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Church of England management courses overlook God, say critics

Church of England management courses overlook God, say critics

By Barney Thompson
Financial Times
December 17, 2014

The Archbishop of Canterbury has defended plans to send senior clergy on leadership courses after critics said the proposal was full of "executive management speak" and barely mentioned God.

A 34-page report, entitled "Talent Management for Future Leaders and Leadership Development for Bishops and Deans: A New Approach", recommends a "new and dynamic curriculum" to create a "broad and appropriately equipped pool of candidates with exceptional potential for the senior leadership roles" in the Church of England.

It proposes offering senior clerics a 12 to 18-month course with modules on "Building Healthy Organisations", "Leading for Growth" and "Reshaping Ministry", and recommends a mini-MBA, "targeted primarily at deans" but which could be extended further down the church hierarchy.

The report's 12-strong panel was chaired by Lord Green, the former HSBC chairman and trade minister, and included Christopher McLaverty, ex-head of talent and learning at BP, as "consultant design manager", as well as four bishops.

The recommendations -- leaked online before publication -- have come under fire from the Very Rev Prof Martyn Percy, dean of Christ Church, Oxford, who called them a "dish of basic contemporary approaches to executive management with a little theological garnish".

He added: "This report mentions the word 'leadership' 171 times but the word 'pastoral' not once, and says very little about God. It is like writing a report about Tesco without mentioning groceries. It is a really poor piece of work."

The report's steering group contained no academics in the crucial areas of educational studies, management and leadership, or theology and ecclesiology, said Prof Percy. None of the authors was an ordained woman. "Any academic from those areas would have provided substantial critical interlocution with this report and those voices were excluded. Instead, we got a spiel of executive management-speak."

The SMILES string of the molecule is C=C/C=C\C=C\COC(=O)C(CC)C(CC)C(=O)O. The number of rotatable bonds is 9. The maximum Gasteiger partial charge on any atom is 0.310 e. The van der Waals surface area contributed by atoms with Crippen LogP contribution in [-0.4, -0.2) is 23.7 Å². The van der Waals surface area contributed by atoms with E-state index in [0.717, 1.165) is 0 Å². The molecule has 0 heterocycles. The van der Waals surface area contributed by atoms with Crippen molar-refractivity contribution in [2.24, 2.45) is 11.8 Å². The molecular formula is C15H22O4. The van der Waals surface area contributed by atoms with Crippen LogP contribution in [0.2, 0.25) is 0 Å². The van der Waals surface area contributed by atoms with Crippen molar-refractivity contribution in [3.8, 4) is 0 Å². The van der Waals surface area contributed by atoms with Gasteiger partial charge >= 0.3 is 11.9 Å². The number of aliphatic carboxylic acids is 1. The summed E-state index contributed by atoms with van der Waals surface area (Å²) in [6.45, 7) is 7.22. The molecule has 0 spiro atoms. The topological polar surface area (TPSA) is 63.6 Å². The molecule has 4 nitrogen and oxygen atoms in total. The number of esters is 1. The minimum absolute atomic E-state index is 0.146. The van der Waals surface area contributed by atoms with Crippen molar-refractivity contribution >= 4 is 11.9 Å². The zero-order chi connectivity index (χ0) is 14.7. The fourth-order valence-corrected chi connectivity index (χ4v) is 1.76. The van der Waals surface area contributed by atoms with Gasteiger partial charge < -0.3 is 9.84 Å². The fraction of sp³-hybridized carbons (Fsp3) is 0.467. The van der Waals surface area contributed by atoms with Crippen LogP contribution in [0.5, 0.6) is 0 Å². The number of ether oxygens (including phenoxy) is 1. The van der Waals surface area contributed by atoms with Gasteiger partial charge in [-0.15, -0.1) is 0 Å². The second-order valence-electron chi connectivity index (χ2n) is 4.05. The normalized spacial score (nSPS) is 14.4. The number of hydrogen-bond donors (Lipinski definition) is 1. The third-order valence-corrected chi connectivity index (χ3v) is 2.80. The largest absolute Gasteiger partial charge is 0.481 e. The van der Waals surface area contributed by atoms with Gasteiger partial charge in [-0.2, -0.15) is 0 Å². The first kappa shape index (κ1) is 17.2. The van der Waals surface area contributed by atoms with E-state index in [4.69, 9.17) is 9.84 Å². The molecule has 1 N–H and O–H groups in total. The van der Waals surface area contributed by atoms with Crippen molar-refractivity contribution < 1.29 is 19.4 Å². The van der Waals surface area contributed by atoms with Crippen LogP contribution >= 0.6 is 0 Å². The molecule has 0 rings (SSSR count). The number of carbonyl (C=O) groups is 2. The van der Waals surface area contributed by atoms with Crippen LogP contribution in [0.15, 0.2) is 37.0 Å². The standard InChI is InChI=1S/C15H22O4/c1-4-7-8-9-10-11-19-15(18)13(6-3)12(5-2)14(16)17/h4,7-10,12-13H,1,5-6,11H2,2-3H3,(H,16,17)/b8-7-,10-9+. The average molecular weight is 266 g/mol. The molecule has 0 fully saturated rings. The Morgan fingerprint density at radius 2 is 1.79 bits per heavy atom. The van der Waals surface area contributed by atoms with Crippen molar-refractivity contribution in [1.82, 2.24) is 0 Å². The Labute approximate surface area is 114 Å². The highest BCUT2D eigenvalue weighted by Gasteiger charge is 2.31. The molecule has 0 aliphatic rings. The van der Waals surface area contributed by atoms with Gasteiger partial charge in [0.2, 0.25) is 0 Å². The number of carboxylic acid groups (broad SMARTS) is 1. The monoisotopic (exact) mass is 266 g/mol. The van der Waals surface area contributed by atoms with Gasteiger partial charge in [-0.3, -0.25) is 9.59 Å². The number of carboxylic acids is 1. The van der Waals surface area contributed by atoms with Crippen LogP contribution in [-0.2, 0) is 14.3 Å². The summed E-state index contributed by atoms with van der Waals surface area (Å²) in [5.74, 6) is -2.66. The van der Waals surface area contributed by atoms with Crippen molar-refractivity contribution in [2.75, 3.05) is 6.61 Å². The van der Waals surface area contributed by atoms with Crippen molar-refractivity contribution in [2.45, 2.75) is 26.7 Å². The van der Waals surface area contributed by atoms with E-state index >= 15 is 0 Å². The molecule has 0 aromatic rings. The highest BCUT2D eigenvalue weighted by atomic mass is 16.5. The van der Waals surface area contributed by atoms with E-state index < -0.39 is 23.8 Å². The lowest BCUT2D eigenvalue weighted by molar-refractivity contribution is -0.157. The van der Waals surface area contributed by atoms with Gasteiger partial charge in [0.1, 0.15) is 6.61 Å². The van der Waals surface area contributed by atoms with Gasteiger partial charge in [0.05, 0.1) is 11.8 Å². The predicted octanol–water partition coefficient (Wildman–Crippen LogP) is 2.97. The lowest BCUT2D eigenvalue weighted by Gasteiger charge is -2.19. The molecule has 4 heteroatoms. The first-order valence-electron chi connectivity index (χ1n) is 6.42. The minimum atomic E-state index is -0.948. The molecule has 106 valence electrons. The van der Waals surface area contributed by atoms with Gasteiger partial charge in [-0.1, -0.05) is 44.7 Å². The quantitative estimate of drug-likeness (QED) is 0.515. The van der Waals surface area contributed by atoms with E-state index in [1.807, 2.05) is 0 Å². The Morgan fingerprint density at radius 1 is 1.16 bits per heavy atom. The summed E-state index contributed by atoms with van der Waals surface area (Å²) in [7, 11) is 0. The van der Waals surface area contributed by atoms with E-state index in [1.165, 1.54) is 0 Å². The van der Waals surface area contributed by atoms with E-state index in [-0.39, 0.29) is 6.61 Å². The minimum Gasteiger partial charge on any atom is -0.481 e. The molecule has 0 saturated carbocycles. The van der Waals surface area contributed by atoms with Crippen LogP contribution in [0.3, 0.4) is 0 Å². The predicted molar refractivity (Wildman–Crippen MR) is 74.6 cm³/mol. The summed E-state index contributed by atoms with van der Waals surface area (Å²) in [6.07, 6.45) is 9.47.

After writing an article for the Church Times that was highly critical of the proposals, Prof Percy said he had received "hundreds of emails and tweets, and I cannot find anyone who thinks this is a good thing".

Justin Welby, the Archbishop of Canterbury, who is a former senior oil company executive, defended the Green report in an article on the Church's Tumblr site. He said it set out a process "which enables proper preparation for wider responsibility to be held within a clear Christian context of development of personal spirituality and prayer".

Archbishop Welby added: "We can't simply go on as we are if we are to flourish and grow as the Church of England." The plan envisages 36 diocesan bishops starting the primary course next year. Training will be run by a leading business institution -- thought to be Cambridge University's Judge Business School -- and will cost £2 million between now and the end of 2016, plus £785,000 a year after that.

Linda Woodhead, professor of sociology of religion at Lancaster University, called the report a "tentative step into the modern world of more meritocratic appointments but without really denting the patronage system" on which the Church still relied.

The authors had "dodged a big challenge", she added, in failing to propose truly opening up the process of advancement.


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